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Book Review: Growingold with B.C. by Johnny Hart

* Genre: Humor, Comics
* ISBN: 1933160683
* ISBN-13: 9781933160689
* Format: Paperback, 195pp
* Publisher: Checker Book Publishing Group, LLC
* Pub. Date: November 2007

FYI: Unbeknownst to many, Johnny Hart was an unapologetic Christian, as this article in a 1997 issue of “Christianity Today” clearly shows.

While I didn�t grow old with B.C., I was able to appreciate Growingold with B.C., the very last compilation of the famous comic by Johnny Hart before his death in April 2007. A retrospective of the comic over the fifty years of its publication, Growingold with B.C. is a short overview of the comic during its award winning run.

The first part of the book looks directly at the characters and the people or situations that inspired Hart to create them. Some of the characters (including Wiley and B.C. himself) were caricatures of real people and real friends of Hart. Others, such as Fat Broad, allowed Hart to replicate humorous situations he encountered in real life. B. C. was always a comic that looked at the real world and found the humor within. As some of the fifty years of personal pictures of Hart that are included with the book show, this was the way that Hart saw life, and he seemed to be one of those people who never passed up an opportunity to make people laugh.

The second part of the book looks at B.C. retrospectively beginning with a few of the early comics, and moving decade by decade up until Hart�s final few strips in the new millennium. Along the way, the awards Hart gained for B.C. are highlighted and the editors (some of whom were his family, who helped finish the book after he passed away during its development) picked out some of the funniest and some of the most poignant of his strips from a fifty year span. As you read through the strips, you can tell that the compilation of these was a labor of love.

Although at times Hart�s humor was either above my head or simply made no sense, for the most part B.C. was a strip of wit and satire. I always particularly enjoyed some of Hart�s subtle wordplay (a lot of which he attributes to his wife�s help) as culminated in the strips containing Wiley�s Dictionary. Hart would take a mundane word, and give it a definition that makes sense, but was clearly nothing like we expected it to be. Such wordplay, when I read this strip everyday in my local paper, engendered in me a love of words, and the subtleties and funny inconsistencies that are rampant within them. What Lynne Truss has done in recent years with her book on grammar Eats, Shoots, and Leaves Hart has been doing for fifty years.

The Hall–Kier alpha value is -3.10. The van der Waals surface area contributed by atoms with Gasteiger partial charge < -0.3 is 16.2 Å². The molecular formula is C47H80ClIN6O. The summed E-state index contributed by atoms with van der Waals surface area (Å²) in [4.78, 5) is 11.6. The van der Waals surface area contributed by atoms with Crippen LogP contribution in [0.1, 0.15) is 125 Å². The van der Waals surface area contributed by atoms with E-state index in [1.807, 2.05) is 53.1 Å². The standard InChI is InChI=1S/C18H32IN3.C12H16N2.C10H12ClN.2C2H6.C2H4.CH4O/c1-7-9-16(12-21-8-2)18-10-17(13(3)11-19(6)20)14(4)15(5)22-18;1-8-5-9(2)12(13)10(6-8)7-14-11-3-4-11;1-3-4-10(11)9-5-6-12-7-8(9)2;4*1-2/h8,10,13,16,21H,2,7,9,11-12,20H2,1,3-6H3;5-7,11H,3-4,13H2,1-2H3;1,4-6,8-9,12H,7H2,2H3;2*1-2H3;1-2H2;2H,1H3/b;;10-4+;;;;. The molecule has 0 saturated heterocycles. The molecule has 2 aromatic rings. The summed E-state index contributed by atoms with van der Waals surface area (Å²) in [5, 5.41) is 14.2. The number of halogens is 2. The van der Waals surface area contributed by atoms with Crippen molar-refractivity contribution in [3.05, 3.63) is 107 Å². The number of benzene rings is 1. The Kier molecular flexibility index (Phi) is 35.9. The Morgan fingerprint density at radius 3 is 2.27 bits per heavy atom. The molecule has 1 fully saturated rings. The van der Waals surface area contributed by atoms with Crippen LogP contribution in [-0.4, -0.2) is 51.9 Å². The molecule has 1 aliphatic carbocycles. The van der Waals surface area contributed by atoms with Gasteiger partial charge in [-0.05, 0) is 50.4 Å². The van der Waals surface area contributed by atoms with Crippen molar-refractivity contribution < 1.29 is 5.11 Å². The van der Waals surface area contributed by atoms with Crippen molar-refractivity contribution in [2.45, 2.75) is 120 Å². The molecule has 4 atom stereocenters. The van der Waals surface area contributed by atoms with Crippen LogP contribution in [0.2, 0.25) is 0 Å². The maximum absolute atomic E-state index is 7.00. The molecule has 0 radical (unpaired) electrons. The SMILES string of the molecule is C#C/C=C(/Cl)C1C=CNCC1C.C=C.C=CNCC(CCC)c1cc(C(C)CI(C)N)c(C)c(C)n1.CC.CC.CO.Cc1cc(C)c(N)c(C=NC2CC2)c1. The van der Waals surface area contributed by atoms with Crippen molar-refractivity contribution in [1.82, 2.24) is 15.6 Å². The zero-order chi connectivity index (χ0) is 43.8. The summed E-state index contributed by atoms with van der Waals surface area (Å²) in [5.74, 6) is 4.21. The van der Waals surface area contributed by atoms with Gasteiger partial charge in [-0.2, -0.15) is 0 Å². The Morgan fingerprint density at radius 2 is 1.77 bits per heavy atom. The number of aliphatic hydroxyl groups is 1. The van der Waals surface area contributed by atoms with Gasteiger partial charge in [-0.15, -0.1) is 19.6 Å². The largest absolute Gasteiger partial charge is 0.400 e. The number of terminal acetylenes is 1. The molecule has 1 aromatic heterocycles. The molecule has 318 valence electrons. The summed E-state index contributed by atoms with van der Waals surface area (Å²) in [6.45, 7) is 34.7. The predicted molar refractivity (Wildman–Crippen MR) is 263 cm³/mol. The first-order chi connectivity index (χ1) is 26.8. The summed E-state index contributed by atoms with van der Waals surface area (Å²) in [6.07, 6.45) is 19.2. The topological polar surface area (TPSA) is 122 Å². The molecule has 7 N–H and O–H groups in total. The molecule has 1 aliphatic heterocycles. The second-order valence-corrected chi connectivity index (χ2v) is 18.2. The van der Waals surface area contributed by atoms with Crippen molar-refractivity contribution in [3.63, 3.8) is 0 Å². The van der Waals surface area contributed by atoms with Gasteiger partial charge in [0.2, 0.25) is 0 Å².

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And of course, there are the other strips. Some were poking fun at current culture, some at relationships, and some just oddly humorous for no apparent reason. Hart had a gift for seeing the absurd in life and weaving it into his strips. He wasn�t always funny, and Growingold with B.C. is enough of a cross section that at times readers will read strips that seem to fall flat funnywise, but for the most part Hart was a master of wit. And what took many words for others to make funny, Hart could do with a few sparse pictures and a couple well placed words. This is a collection for any B.C. fan, teachers of English will find it useful, and people who enjoy wit will find this a great introduction to Johnny Hart�s work. Growingold with B.C. isn�t overfull of strips and has just the right amount of material to allow the reader to enjoy them without tiring of them.

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